As at many South Jersey residences, the fine, sweet smell of backyard BBQ once again perfumed the air around the Deptford Township home of Patricia and Kenneth “Double K” Kelly this July Fourth Sunday.
For the first time in the nearly 18 months of COVID-19′s reign of terror, the Kellys’ extended family and friends — more than 50 people — were amassing from near and far to partake of Double K’s legendary Carolina-sauced chicken and ribs, Pat’s coveted potato salad, Jersey corn, a niece’s rice and beans, deviled eggs, string beans, and more. All the things that the pandemic cheated them out of last year.
But then Patricia Kelly figured: Why stop there?
“We’re having Fourth of July and Christmas in July,” said the head hostess of her family’s get-togethers.
The pandemic canceled the extended family’s annual Christmas bash, too. No Pollyanna. No one got their annual stash of Aunt Moy’s special Christmas cookie. No Christmas socks.
So Kelly put up a Christmas tree for the weekend. Her brother Guy Corsey of Glassboro agreed to play Santa. She told her relatives to bring gifts. She even got a sock box that everybody could pick from. But most important of all, she got the family back together again — finally — under the same roof, COVID-19 be damned.
“I said it was time for us to get together,” Kelly said. “I wanted us to celebrate and have a joyful time. So many things have happened in these past 18 to 24 months. We lost our mother in September of 2019, and then we went right into the pandemic. We just weren’t able to see each other, and it was such a loss and such an emptiness in me, not being able to see my family.”
Joyous things happened, too, that the family wasn’t able to share together. Over the weekend, however, they finally got that opportunity.
“Since the pandemic, my niece has had a baby, and this will be the first time the family has gotten to see and meet him. He’s 7 months old. His name is Jrue Jennings,” Kelly said in an interview last week.
In addition, she said, her cousin Charlene Love came up from Atlanta with her husband, and Charlene’s daughter and husband, Teresa and Allan Thomas, were in from Dallas. The younger couple got married in October, but because of the pandemic, only 10 people were at the wedding. Even Kelly, who made the bride’s gown, didn’t get to attend.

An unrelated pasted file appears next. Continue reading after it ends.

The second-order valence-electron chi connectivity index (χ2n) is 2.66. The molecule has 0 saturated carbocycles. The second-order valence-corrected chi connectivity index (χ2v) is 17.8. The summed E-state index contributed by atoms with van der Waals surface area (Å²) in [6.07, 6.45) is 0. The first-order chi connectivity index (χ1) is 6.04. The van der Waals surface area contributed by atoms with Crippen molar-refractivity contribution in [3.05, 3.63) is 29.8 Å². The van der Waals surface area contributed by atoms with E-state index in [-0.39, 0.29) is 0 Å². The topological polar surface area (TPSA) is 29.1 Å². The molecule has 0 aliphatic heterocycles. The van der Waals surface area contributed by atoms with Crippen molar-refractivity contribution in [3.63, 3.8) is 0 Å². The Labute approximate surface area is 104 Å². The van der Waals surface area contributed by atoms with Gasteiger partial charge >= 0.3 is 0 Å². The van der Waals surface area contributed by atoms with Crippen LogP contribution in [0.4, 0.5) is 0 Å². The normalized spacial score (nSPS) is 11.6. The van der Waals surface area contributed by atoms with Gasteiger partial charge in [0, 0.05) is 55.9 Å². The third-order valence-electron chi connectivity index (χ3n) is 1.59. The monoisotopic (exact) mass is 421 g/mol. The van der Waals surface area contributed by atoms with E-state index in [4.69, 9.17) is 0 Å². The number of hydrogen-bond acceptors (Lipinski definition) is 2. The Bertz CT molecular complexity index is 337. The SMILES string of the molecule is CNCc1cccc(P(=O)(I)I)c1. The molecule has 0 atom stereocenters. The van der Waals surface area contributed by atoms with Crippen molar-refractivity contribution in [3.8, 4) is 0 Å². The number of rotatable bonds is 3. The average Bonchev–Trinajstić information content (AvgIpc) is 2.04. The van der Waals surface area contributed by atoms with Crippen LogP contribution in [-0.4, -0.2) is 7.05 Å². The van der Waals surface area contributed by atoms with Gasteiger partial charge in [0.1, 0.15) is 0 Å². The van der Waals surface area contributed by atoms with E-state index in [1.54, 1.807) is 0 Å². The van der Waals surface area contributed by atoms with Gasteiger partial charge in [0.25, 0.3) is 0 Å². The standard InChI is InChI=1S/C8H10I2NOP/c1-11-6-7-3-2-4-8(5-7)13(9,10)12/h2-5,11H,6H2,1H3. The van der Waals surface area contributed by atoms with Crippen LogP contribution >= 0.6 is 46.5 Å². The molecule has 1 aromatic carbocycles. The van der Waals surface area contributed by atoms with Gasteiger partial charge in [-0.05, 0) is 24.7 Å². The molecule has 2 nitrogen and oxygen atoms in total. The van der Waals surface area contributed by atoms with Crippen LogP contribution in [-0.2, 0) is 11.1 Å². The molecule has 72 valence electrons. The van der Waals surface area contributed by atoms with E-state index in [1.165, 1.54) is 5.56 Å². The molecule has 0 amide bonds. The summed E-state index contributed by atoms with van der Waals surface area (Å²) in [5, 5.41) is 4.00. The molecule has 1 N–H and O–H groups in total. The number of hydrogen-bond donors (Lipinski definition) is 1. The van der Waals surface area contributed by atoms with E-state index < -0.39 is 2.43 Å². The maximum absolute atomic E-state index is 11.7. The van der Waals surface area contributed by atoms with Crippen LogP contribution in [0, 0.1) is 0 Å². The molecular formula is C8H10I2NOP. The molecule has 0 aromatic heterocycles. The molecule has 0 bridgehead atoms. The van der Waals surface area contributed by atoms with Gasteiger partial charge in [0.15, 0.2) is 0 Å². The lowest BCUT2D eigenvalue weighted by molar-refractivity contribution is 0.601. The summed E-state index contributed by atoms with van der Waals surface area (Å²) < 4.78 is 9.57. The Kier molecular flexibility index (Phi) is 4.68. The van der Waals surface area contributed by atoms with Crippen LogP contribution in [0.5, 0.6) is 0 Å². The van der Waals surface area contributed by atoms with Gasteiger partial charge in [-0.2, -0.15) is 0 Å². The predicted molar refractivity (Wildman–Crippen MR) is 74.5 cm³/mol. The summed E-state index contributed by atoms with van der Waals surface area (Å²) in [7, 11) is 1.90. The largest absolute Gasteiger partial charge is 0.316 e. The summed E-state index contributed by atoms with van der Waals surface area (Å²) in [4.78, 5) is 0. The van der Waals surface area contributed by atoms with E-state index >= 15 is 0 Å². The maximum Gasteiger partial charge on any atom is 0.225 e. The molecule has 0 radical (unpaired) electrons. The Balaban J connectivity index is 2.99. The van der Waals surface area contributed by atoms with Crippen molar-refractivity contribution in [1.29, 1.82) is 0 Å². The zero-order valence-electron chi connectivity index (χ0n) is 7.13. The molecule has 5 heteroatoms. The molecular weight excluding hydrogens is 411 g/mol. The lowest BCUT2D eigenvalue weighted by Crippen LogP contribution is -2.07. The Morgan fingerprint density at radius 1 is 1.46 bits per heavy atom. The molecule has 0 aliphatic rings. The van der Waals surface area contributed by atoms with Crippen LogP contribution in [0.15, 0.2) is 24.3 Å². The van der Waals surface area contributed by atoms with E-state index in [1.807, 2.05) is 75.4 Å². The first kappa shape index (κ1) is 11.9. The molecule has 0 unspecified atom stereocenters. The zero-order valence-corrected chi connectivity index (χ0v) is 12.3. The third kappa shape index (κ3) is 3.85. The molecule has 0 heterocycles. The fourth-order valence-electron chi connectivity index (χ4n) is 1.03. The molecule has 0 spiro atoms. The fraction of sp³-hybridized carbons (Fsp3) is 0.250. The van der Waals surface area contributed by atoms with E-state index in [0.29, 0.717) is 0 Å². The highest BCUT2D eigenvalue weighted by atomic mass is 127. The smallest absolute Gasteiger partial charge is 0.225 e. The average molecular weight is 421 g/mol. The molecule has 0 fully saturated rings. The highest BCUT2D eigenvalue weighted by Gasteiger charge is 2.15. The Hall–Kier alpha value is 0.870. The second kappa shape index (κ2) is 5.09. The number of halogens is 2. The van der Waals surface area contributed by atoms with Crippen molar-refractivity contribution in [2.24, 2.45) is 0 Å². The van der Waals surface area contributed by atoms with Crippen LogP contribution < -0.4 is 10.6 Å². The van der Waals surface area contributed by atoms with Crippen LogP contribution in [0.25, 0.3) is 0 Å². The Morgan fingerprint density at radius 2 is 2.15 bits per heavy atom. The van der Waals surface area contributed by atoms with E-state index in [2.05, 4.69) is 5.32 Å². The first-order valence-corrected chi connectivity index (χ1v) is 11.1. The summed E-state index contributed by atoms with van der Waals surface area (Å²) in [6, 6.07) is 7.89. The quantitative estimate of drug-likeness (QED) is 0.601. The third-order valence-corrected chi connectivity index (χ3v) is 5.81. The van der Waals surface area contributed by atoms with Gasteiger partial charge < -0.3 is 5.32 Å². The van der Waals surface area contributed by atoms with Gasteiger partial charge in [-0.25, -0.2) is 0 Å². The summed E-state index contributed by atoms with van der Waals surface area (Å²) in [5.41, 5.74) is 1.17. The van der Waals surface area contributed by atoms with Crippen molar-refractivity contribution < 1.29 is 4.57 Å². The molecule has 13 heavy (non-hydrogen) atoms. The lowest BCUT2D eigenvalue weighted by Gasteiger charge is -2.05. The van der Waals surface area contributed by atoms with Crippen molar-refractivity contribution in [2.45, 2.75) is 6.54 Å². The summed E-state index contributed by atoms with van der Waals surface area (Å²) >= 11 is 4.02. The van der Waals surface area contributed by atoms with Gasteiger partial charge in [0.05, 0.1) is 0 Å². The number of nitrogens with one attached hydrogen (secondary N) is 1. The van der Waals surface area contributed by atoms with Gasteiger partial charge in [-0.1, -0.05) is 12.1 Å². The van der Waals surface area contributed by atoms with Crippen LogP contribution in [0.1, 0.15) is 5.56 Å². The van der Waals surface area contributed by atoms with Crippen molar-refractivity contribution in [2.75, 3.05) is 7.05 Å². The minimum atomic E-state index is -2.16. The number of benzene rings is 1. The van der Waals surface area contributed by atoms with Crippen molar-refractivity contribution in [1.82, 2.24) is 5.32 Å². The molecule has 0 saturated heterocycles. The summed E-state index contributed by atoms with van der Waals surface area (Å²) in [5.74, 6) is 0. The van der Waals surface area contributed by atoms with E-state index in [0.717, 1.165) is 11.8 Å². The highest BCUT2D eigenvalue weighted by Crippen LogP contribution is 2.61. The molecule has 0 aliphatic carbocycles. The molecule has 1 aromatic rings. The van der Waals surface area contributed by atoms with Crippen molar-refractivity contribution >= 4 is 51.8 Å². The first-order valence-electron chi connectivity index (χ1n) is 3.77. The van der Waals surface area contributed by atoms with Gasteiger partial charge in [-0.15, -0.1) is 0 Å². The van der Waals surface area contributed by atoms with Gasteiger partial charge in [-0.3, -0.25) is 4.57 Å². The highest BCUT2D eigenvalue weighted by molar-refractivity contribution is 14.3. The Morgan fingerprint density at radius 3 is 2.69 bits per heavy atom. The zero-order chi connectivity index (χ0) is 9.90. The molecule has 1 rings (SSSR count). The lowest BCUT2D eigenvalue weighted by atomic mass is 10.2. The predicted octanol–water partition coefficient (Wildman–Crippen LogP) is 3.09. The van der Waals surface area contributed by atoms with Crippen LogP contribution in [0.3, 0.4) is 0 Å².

“We’re all going to meet her husband,” she said. “It’s an exciting time.”
It was a time for reflection, as well. Kelly said she and Double K did not lose any immediate family members to the coronavirus, but did lose two of their dearest friends, Louis and Jackie Pope . The Kellys have missed them terribly, and the Fourth of July celebration, though joyous, would also be a reminder of their absence. The Maryland residents always came to the annual July Fourth barbecue and brought crabs. Someone else was tasked with doing that this year in their memory.
Other relatives stepped up to make the family’s time-consuming special Christmas cookie — an intricate gingerbread creation — to make up for what everyone missed out on at the last Yuletide.
It’s not that the family didn’t see each other at all during the pandemic.
“My house is the gathering place for the family,” Kelly said. “Even during the pandemic, I would make dinner for my family. Like for Mother’s Day and Easter, even though we couldn’t gather, I would make dinner, and then have people come into the house and do takeout. We couldn’t eat together, but they could come.”
COVID-19 hasn’t been vanquished. The Kellys put out the word to their relatives that they had to be fully vaccinated and able to prove it to come to the July 4 shindig. Masks were also required indoors. According to Kelly, only a few unvaccinated cousins passed on the celebration.
Pulling together the family multi-holiday fete was no small feat. But the pandemic taught many lessons, and Kelly, for one, was listening.
“You could be here and gone tomorrow. We’re only here by the grace of God,” the hostess said.
“Life is precious, and we can’t take it for granted. You’ve got to love your family while you have them here on this earth. And that’s why I’m having my big party — to let my family know, ‘I love you. And let’s celebrate life.’”